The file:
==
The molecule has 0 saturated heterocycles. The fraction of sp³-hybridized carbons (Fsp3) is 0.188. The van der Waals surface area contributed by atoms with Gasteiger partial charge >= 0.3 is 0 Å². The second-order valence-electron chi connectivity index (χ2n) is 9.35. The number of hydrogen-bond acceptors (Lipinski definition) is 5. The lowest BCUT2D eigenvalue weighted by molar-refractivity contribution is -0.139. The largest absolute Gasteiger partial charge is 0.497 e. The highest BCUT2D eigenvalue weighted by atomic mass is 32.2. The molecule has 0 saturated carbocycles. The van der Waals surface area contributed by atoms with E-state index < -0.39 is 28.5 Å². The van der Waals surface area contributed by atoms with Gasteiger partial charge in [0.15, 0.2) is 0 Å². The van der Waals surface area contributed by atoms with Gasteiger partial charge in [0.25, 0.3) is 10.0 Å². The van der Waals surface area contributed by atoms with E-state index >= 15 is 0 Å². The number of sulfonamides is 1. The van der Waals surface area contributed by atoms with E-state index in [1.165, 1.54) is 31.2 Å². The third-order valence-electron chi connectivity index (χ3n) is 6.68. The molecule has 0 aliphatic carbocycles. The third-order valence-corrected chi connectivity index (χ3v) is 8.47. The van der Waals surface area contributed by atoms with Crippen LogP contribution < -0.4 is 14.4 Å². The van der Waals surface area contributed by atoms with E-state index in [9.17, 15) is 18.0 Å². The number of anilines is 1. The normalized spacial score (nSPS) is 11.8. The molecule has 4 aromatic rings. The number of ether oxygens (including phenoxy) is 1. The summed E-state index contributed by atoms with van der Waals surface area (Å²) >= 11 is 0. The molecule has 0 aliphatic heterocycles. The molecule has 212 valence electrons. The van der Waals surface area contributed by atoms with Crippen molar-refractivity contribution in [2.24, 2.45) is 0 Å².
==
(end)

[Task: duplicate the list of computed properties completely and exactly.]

The molecule has 0 saturated heterocycles. The fraction of sp³-hybridized carbons (Fsp3) is 0.188. The van der Waals surface area contributed by atoms with Gasteiger partial charge >= 0.3 is 0 Å². The second-order valence-electron chi connectivity index (χ2n) is 9.35. The number of hydrogen-bond acceptors (Lipinski definition) is 5. The lowest BCUT2D eigenvalue weighted by molar-refractivity contribution is -0.139. The largest absolute Gasteiger partial charge is 0.497 e. The highest BCUT2D eigenvalue weighted by atomic mass is 32.2. The molecule has 0 saturated carbocycles. The van der Waals surface area contributed by atoms with E-state index < -0.39 is 28.5 Å². The van der Waals surface area contributed by atoms with Gasteiger partial charge in [0.15, 0.2) is 0 Å². The van der Waals surface area contributed by atoms with Gasteiger partial charge in [0.25, 0.3) is 10.0 Å². The van der Waals surface area contributed by atoms with E-state index >= 15 is 0 Å². The number of sulfonamides is 1. The van der Waals surface area contributed by atoms with E-state index in [1.165, 1.54) is 31.2 Å². The third-order valence-electron chi connectivity index (χ3n) is 6.68. The molecule has 0 aliphatic carbocycles. The third-order valence-corrected chi connectivity index (χ3v) is 8.47. The van der Waals surface area contributed by atoms with Crippen LogP contribution < -0.4 is 14.4 Å². The van der Waals surface area contributed by atoms with E-state index in [9.17, 15) is 18.0 Å². The number of anilines is 1. The normalized spacial score (nSPS) is 11.8. The molecule has 4 aromatic rings. The number of ether oxygens (including phenoxy) is 1. The summed E-state index contributed by atoms with van der Waals surface area (Å²) >= 11 is 0. The molecule has 0 aliphatic heterocycles. The molecule has 212 valence electrons. The van der Waals surface area contributed by atoms with Crippen molar-refractivity contribution in [2.24, 2.45) is 0 Å².